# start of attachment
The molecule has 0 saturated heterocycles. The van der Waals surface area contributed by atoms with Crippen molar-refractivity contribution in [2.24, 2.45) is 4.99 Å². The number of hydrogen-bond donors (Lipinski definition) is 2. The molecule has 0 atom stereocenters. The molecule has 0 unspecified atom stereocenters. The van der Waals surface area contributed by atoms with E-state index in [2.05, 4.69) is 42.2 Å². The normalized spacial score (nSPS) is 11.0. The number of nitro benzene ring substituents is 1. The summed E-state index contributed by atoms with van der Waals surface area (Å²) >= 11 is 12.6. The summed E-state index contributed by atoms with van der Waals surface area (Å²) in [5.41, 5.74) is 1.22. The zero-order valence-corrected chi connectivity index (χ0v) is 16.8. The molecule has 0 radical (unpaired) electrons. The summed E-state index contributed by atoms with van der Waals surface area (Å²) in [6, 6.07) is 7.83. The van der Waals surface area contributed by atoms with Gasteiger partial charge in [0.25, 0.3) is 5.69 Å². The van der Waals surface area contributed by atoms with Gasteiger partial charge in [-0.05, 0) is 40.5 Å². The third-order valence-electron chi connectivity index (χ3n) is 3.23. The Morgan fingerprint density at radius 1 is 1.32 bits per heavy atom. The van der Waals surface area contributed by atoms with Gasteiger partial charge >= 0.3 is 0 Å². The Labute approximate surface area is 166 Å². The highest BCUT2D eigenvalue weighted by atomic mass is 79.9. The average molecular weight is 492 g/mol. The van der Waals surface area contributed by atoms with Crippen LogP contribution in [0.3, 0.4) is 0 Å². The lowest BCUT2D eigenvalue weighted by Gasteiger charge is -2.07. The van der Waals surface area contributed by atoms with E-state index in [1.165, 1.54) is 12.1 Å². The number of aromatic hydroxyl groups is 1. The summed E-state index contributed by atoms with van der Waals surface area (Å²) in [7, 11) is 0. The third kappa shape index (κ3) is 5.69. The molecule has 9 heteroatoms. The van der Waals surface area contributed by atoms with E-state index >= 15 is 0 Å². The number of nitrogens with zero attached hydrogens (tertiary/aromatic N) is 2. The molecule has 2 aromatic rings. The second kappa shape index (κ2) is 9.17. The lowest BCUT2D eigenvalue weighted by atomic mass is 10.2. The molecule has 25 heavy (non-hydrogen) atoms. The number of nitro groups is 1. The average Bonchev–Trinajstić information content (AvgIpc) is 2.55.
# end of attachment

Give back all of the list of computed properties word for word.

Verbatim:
The molecule has 0 saturated heterocycles. The van der Waals surface area contributed by atoms with Crippen molar-refractivity contribution in [2.24, 2.45) is 4.99 Å². The number of hydrogen-bond donors (Lipinski definition) is 2. The molecule has 0 atom stereocenters. The molecule has 0 unspecified atom stereocenters. The van der Waals surface area contributed by atoms with E-state index in [2.05, 4.69) is 42.2 Å². The normalized spacial score (nSPS) is 11.0. The number of nitro benzene ring substituents is 1. The summed E-state index contributed by atoms with van der Waals surface area (Å²) >= 11 is 12.6. The summed E-state index contributed by atoms with van der Waals surface area (Å²) in [5.41, 5.74) is 1.22. The zero-order valence-corrected chi connectivity index (χ0v) is 16.8. The molecule has 0 radical (unpaired) electrons. The summed E-state index contributed by atoms with van der Waals surface area (Å²) in [6, 6.07) is 7.83. The van der Waals surface area contributed by atoms with Gasteiger partial charge in [0.25, 0.3) is 5.69 Å². The van der Waals surface area contributed by atoms with Gasteiger partial charge in [-0.05, 0) is 40.5 Å². The third-order valence-electron chi connectivity index (χ3n) is 3.23. The Morgan fingerprint density at radius 1 is 1.32 bits per heavy atom. The van der Waals surface area contributed by atoms with Gasteiger partial charge >= 0.3 is 0 Å². The Labute approximate surface area is 166 Å². The highest BCUT2D eigenvalue weighted by atomic mass is 79.9. The average molecular weight is 492 g/mol. The van der Waals surface area contributed by atoms with Crippen LogP contribution in [0.3, 0.4) is 0 Å². The lowest BCUT2D eigenvalue weighted by Gasteiger charge is -2.07. The van der Waals surface area contributed by atoms with E-state index in [1.165, 1.54) is 12.1 Å². The number of aromatic hydroxyl groups is 1. The summed E-state index contributed by atoms with van der Waals surface area (Å²) in [7, 11) is 0. The third kappa shape index (κ3) is 5.69. The molecule has 9 heteroatoms. The van der Waals surface area contributed by atoms with E-state index >= 15 is 0 Å². The number of nitrogens with zero attached hydrogens (tertiary/aromatic N) is 2. The molecule has 2 aromatic rings. The second kappa shape index (κ2) is 9.17. The lowest BCUT2D eigenvalue weighted by atomic mass is 10.2. The molecule has 25 heavy (non-hydrogen) atoms. The number of nitro groups is 1. The average Bonchev–Trinajstić information content (AvgIpc) is 2.55.